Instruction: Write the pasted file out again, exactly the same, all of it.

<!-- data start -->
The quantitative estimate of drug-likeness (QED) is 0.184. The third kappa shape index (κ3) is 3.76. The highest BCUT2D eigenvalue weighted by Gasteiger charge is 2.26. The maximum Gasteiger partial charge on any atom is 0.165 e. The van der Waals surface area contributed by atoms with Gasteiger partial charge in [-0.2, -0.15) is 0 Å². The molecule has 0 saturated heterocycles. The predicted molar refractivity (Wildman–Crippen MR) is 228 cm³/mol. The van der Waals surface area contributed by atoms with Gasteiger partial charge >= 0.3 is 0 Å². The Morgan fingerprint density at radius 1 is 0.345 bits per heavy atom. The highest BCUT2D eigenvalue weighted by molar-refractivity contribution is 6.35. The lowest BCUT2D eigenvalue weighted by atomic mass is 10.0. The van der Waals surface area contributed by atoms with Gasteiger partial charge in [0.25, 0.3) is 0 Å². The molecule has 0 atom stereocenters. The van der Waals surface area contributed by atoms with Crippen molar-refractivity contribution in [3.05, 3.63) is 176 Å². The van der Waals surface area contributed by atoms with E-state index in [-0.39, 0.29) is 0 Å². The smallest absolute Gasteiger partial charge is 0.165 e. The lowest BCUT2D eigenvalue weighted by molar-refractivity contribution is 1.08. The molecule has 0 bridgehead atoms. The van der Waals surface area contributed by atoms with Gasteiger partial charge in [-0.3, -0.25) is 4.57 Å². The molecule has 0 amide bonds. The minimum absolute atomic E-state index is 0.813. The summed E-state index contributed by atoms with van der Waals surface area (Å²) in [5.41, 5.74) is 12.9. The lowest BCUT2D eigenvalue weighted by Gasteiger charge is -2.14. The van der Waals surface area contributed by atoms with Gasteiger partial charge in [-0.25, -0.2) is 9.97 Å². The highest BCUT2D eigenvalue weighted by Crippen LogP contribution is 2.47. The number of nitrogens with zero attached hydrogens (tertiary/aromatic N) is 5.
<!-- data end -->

The quantitative estimate of drug-likeness (QED) is 0.184. The third kappa shape index (κ3) is 3.76. The highest BCUT2D eigenvalue weighted by Gasteiger charge is 2.26. The maximum Gasteiger partial charge on any atom is 0.165 e. The van der Waals surface area contributed by atoms with Gasteiger partial charge in [-0.2, -0.15) is 0 Å². The molecule has 0 saturated heterocycles. The predicted molar refractivity (Wildman–Crippen MR) is 228 cm³/mol. The van der Waals surface area contributed by atoms with Gasteiger partial charge >= 0.3 is 0 Å². The Morgan fingerprint density at radius 1 is 0.345 bits per heavy atom. The highest BCUT2D eigenvalue weighted by molar-refractivity contribution is 6.35. The lowest BCUT2D eigenvalue weighted by atomic mass is 10.0. The van der Waals surface area contributed by atoms with Gasteiger partial charge in [0.25, 0.3) is 0 Å². The molecule has 0 atom stereocenters. The van der Waals surface area contributed by atoms with Crippen molar-refractivity contribution in [3.05, 3.63) is 176 Å². The van der Waals surface area contributed by atoms with E-state index in [-0.39, 0.29) is 0 Å². The smallest absolute Gasteiger partial charge is 0.165 e. The lowest BCUT2D eigenvalue weighted by molar-refractivity contribution is 1.08. The molecule has 0 bridgehead atoms. The van der Waals surface area contributed by atoms with Gasteiger partial charge in [-0.3, -0.25) is 4.57 Å². The molecule has 0 amide bonds. The minimum absolute atomic E-state index is 0.813. The summed E-state index contributed by atoms with van der Waals surface area (Å²) in [5.41, 5.74) is 12.9. The lowest BCUT2D eigenvalue weighted by Gasteiger charge is -2.14. The van der Waals surface area contributed by atoms with Gasteiger partial charge in [-0.25, -0.2) is 9.97 Å². The highest BCUT2D eigenvalue weighted by Crippen LogP contribution is 2.47. The number of nitrogens with zero attached hydrogens (tertiary/aromatic N) is 5.